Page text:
Vidyo Takes in $20M to Bring Video to IoT
Telepresence pioneer Vidyo has added another $20 million to its wallet to help fuel its vision of a video-enabled Internet of Things (IoT).
The company announced the funding on Friday, bringing its total to $139 million raised since its launch in 2005. Its latest round comes from existing investors, including Menlo Ventures , Rho Ventures , Sevin Rosen Funds , QuestMark Partners , Saints Capital, Four Rivers Group, ORR Ventures, Triangle Peak Partners, and Juniper Networks Inc. (NYSE: JNPR) via its Junos Innovation Fund. (See Vidyo Raises $17.1M, Vidyo D Round Nets $22.5M, Vidyo Raises $25M, and Vidyo Bags $15M, Spews News.)
Vidyo Inc. started life building scalable telepresence platforms. You may know it as the technology behind Google+ Hangouts or the video chat enabler for Nintendo's Wii. Now, however, it is planning to bring HD-quality video to non-person-to-person interactions through IoT -- i.e. letting people interact with devices, whether they be appliances, wearables, or in-vehicle applications. (See Vidyo Provides Chat Function for Wii.)
Vidyo says it will use its fresh funding to accelerate this vision, specifically for sales and market development of its VidyoWorks platform in banking, healthcare, government, and enterprise. According to the company's VP of Strategic Marketing, Mark Noble, the company is responding to a movement toward integrating video into workflows and devices so that it's not a destination, just part of a process.
"There's a whole world now of different apps that need to be video enabled," Noble says. "Everyone is claiming any network, any device, but this is about any app -- enabling it."
Vidyo has seen the most traction so far in the healthcare industry, embedding video software in telemetry devices and consoles for video consultations. It's also working in the banking industry to embed video into ATMs and in retail to enable concierge services. Or, for a more niche use case, Noble suggests the Department of Agriculture could use an application to track the migratory patterns of animals. Rather than tag them with radio tags, it could equip them with wearable cameras for a real view of how they are living.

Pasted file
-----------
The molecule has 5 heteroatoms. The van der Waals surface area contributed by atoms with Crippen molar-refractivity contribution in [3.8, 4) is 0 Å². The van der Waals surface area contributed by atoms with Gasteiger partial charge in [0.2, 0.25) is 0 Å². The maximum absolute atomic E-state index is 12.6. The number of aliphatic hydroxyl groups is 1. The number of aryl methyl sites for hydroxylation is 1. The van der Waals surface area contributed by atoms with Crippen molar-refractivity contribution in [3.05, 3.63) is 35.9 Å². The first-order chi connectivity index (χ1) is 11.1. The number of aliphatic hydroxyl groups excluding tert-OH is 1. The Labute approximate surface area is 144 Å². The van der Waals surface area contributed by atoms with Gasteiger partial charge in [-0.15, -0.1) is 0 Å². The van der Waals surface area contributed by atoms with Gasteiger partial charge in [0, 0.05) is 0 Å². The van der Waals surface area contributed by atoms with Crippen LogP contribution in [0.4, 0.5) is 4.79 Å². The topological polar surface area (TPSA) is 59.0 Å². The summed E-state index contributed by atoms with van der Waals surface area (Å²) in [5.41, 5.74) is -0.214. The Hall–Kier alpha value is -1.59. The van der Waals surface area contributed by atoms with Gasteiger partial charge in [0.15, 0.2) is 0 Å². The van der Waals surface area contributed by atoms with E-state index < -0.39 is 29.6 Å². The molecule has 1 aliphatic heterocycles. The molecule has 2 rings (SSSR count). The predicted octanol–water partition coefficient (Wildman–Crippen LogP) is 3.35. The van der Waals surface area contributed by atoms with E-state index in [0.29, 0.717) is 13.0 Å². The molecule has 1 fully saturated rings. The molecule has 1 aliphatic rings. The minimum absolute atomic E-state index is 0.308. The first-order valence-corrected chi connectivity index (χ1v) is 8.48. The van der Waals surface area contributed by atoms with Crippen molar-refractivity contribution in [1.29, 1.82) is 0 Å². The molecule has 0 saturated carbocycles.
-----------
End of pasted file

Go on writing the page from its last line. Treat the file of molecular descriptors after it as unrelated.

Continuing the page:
What about WebRTC?
If all this sounds familiar, it is because this is essentially the promise of WebRTC, which is a web standard for embedding real-time communications in a browser with one click. Vidyo has been successful because of its scalable, patented video router that allows it to adapt to and optimize for any degree of media handling, but Noble says it will work with WebRTC as well via the VP8 codec: Vidyo would just treat WebRTC as another end point. (See The Upcoming Video Codec War and What WebRTC Means for Telcos.)
Through its relationship with Google (Nasdaq: GOOG), which recently confirmed the WebRTC component of Hangouts, Vidyo is working to build scalable extensions of the more advanced VP9 codec in Chrome. As the next generation of VP9-based WebRTC apps begin to come to market, Vidyo will have browser-based end points natively routable through its infrastructure, meaning developers won't need to do any transcoding to work with it.
"WebRTC is very strong on the API integration side and helps people get video communication into Web apps effectively," Noble says. "The things WebRTC does not address are scalability and public networks -- you still need an architecture and knowhow to use the toolset in VP9. That's what Vidyo does with its architecture and creating scale with a PSTN-type of video exchange."
— Sarah Reedy, Senior Editor, Light Reading